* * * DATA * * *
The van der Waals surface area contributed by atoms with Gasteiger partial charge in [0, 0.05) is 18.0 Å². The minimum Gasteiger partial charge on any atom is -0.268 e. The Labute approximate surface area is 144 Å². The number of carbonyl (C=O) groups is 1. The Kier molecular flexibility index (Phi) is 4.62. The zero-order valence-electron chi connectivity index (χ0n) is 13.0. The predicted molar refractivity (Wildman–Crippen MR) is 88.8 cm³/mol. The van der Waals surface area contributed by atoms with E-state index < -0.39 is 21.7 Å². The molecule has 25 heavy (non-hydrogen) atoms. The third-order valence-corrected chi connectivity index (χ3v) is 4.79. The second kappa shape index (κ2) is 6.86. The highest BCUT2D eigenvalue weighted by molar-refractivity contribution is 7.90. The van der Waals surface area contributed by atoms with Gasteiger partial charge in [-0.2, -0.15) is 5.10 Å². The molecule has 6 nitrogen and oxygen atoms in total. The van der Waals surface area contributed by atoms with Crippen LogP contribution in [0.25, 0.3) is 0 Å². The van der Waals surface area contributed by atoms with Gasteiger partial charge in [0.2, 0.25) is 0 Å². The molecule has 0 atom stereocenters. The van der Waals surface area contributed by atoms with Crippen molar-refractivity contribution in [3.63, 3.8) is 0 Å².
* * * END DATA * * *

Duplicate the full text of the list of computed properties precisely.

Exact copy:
The van der Waals surface area contributed by atoms with Gasteiger partial charge in [0, 0.05) is 18.0 Å². The minimum Gasteiger partial charge on any atom is -0.268 e. The Labute approximate surface area is 144 Å². The number of carbonyl (C=O) groups is 1. The Kier molecular flexibility index (Phi) is 4.62. The zero-order valence-electron chi connectivity index (χ0n) is 13.0. The predicted molar refractivity (Wildman–Crippen MR) is 88.8 cm³/mol. The van der Waals surface area contributed by atoms with E-state index < -0.39 is 21.7 Å². The molecule has 25 heavy (non-hydrogen) atoms. The third-order valence-corrected chi connectivity index (χ3v) is 4.79. The second kappa shape index (κ2) is 6.86. The highest BCUT2D eigenvalue weighted by molar-refractivity contribution is 7.90. The van der Waals surface area contributed by atoms with Gasteiger partial charge in [-0.2, -0.15) is 5.10 Å². The molecule has 6 nitrogen and oxygen atoms in total. The van der Waals surface area contributed by atoms with Crippen LogP contribution in [0.25, 0.3) is 0 Å². The van der Waals surface area contributed by atoms with Gasteiger partial charge in [0.2, 0.25) is 0 Å². The molecule has 0 atom stereocenters. The van der Waals surface area contributed by atoms with Crippen molar-refractivity contribution in [3.63, 3.8) is 0 Å².